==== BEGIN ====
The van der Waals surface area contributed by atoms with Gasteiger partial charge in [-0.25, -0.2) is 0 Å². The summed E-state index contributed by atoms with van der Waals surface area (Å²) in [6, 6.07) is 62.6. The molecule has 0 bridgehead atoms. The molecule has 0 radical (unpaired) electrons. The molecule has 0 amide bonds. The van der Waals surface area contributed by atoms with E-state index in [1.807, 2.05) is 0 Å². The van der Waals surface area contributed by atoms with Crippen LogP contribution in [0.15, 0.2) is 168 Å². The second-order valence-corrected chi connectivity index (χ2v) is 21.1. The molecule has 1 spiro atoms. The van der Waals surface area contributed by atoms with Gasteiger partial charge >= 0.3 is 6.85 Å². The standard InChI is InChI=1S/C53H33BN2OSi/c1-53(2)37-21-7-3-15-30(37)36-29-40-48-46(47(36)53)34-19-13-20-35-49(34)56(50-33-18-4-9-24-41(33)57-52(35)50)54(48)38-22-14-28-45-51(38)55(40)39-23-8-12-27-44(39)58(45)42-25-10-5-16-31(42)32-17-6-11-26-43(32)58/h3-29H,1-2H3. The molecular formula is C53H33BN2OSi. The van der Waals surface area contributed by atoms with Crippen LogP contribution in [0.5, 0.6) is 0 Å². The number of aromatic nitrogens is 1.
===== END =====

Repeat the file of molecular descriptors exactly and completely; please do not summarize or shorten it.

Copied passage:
The van der Waals surface area contributed by atoms with Gasteiger partial charge in [-0.25, -0.2) is 0 Å². The summed E-state index contributed by atoms with van der Waals surface area (Å²) in [6, 6.07) is 62.6. The molecule has 0 bridgehead atoms. The molecule has 0 radical (unpaired) electrons. The molecule has 0 amide bonds. The van der Waals surface area contributed by atoms with E-state index in [1.807, 2.05) is 0 Å². The van der Waals surface area contributed by atoms with Crippen LogP contribution in [0.15, 0.2) is 168 Å². The second-order valence-corrected chi connectivity index (χ2v) is 21.1. The molecule has 1 spiro atoms. The van der Waals surface area contributed by atoms with Gasteiger partial charge >= 0.3 is 6.85 Å². The standard InChI is InChI=1S/C53H33BN2OSi/c1-53(2)37-21-7-3-15-30(37)36-29-40-48-46(47(36)53)34-19-13-20-35-49(34)56(50-33-18-4-9-24-41(33)57-52(35)50)54(48)38-22-14-28-45-51(38)55(40)39-23-8-12-27-44(39)58(45)42-25-10-5-16-31(42)32-17-6-11-26-43(32)58/h3-29H,1-2H3. The molecular formula is C53H33BN2OSi. The van der Waals surface area contributed by atoms with Crippen LogP contribution in [0.5, 0.6) is 0 Å². The number of aromatic nitrogens is 1.